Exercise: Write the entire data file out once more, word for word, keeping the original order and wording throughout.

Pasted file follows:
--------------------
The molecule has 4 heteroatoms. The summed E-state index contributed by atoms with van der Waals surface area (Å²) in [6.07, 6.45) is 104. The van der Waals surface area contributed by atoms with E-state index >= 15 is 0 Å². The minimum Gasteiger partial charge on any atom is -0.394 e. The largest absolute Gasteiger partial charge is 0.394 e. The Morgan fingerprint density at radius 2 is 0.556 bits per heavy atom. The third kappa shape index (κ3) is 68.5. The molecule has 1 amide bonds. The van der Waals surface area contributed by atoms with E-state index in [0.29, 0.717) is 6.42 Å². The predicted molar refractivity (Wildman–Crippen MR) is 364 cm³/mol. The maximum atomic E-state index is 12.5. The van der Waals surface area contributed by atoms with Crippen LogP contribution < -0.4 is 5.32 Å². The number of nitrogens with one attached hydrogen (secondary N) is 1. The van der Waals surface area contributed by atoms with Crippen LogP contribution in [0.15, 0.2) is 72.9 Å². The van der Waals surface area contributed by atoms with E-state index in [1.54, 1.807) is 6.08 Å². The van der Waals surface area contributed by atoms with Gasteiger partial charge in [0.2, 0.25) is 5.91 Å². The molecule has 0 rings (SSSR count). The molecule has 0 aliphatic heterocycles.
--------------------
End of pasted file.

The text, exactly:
The molecule has 4 heteroatoms. The summed E-state index contributed by atoms with van der Waals surface area (Å²) in [6.07, 6.45) is 104. The van der Waals surface area contributed by atoms with E-state index >= 15 is 0 Å². The minimum Gasteiger partial charge on any atom is -0.394 e. The largest absolute Gasteiger partial charge is 0.394 e. The Morgan fingerprint density at radius 2 is 0.556 bits per heavy atom. The third kappa shape index (κ3) is 68.5. The molecule has 1 amide bonds. The van der Waals surface area contributed by atoms with E-state index in [0.29, 0.717) is 6.42 Å². The predicted molar refractivity (Wildman–Crippen MR) is 364 cm³/mol. The maximum atomic E-state index is 12.5. The van der Waals surface area contributed by atoms with Crippen LogP contribution < -0.4 is 5.32 Å². The number of nitrogens with one attached hydrogen (secondary N) is 1. The van der Waals surface area contributed by atoms with Crippen LogP contribution in [0.15, 0.2) is 72.9 Å². The van der Waals surface area contributed by atoms with E-state index in [1.54, 1.807) is 6.08 Å². The van der Waals surface area contributed by atoms with Gasteiger partial charge in [0.2, 0.25) is 5.91 Å². The molecule has 0 rings (SSSR count). The molecule has 0 aliphatic heterocycles.